Northern Arizona Invasive Plants
A NORTHERN ARIZONA HOMEOWNER’S GUIDE TO IDENTIFYING AND MANAGING INVASIVE PLANTS
Common name(s): Tree-of-Heaven
Scientific name: Ailanthus altissima
Family: Quassia family (Simaroubaceae)
Reasons for concern: This very long-lived tree is a prolific seed producer. It sprouts and re-sprouts from roots and cut stumps, aggressively competes with nearby plants, and has toxic (allelopathic) properties that prevent other plants from growing.
Classification: Non-native. Included on the Arizona Noxious Weed List as a Class C Noxious Weed, meaning that it is widespread and “may be recommended for active control based on risk assessment.”
Botanical description: Fast growing, deciduous tree. Trees are either male or female. Male flowers have an offensive odor.
Leaves: Large compound leaves are made up of 11 to 41 smaller, alternating leaflets on the straight stem. Leaves can be 1 to 4 feet long, appearing in late spring. Leaflets are lance-shaped with pointed tips, opposite each other on leaf stem, with one to five teeth at base of each leaflet.
Stem(s): Trunk erect, usually only one. Smooth on young trees, rough on older trees. Light brown or pale gray-striped bark. Twigs light brown, especially when dormant. Soft and weak, creamy white wood within the stem. From 40 to 60 or more feet tall!
Flowers: May to July. In clusters of small, yellow-green to white blossoms appearing at the ends of branches in summer. Five spreading petals. Male flowers on male trees. Female flowers on female trees.
Seeds: Mature on female trees in late summer or early fall. Appear on plant in flat, twisted, paper-like wings, dispersed by wind. Seeds can stay on branch for a long time. Tan.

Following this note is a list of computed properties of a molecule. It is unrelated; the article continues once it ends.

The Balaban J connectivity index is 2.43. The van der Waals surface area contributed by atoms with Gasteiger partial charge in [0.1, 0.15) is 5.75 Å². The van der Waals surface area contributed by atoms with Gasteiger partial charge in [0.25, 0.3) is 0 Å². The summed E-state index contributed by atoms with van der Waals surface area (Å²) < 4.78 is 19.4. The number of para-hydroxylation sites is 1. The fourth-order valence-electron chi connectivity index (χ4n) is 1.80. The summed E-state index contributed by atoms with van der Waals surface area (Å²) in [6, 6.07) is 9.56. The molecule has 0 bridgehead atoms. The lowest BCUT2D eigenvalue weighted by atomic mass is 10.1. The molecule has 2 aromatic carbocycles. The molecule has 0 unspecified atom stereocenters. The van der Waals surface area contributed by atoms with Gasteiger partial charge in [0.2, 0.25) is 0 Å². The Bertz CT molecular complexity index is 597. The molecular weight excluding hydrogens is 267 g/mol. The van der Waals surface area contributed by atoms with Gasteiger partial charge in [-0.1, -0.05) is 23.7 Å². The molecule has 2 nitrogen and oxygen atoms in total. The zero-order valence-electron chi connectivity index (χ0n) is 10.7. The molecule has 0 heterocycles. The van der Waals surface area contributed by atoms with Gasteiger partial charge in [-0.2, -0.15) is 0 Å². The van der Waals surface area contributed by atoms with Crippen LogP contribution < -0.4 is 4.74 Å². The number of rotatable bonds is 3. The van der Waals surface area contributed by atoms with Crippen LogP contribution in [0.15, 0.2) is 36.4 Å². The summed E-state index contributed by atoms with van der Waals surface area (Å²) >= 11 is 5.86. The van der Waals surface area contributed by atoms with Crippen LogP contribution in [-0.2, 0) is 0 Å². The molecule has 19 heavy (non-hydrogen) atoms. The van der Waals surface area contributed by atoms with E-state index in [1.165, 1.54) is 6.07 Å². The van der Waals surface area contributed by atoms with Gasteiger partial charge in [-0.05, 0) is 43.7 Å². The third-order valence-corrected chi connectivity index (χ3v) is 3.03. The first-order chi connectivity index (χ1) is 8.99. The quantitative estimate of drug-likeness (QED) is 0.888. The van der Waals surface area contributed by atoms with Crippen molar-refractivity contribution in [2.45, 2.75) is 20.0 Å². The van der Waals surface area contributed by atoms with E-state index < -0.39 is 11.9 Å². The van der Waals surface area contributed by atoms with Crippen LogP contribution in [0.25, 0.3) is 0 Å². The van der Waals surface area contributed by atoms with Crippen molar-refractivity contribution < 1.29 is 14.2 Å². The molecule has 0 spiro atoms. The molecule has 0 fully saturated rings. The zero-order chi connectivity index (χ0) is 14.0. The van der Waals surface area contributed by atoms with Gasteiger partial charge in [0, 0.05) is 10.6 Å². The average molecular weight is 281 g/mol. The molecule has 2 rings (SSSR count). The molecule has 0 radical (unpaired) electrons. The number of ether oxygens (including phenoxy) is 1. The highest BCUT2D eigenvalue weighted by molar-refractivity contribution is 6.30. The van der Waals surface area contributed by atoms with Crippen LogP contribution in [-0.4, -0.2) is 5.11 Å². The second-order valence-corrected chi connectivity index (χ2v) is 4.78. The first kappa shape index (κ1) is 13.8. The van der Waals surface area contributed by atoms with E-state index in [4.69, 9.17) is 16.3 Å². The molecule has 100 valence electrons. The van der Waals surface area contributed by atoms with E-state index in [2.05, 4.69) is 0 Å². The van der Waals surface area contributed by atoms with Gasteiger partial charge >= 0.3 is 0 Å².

Roots: Seedlings have substantial taproot. Mature trees have very deep taproot. Creeping lateral roots can extend out more than 50 feet from tree. Roots send up suckers easily.
Native to: China. Introduced first to Europe and then to U.S. as a landscape ornamental, as food for silkworms, and as a medicinal plant for Chinese immigrants during Gold Rush.
Where it grows: In disturbed areas, such as in fields and forests and along roads. In cities and towns, in alleys, streets, sewers, and foundations.
Life cycle: Perennial. Lives 30 to 50 years.
Reproduction: By seeds in late summer and fall. Spread by wind, water, birds, human activity, and from creeping roots. Seeds usually viable only for one year. Spread more often from roots of established trees.
Weedy characteristics: One tree can easily become a clonal thicket displacing native plants and animals. Resists most insects, tolerates pollution, and can grow in most environments. Can re-grow if cut and left on ground. Produces up to 350,000 seeds on mature plant. New shoots can grow more than 3 feet per year.
Look-alike native plants: Smooth sumac, a shrub, and some trees, like ash, black walnut and pecan. These have teeth along entire edge of leaflets, rather than just a few at base of leaf.
Control strategies: Persistent hand-removal of seedlings or mowing may prevent development of thickets. Mechanical control such as cutting or girdling trunk often results in rapid production of root suckers. Herbicide applications are usually the most effective for control. Foliar sprays, treatment of cut stumps to reduce sucker production, or basal bark application are possible controls when part of a comprehensive treatment plant. Contact your local county extension office for more information on chemical control.
Images: Click on an image to enlarge and see the image citation.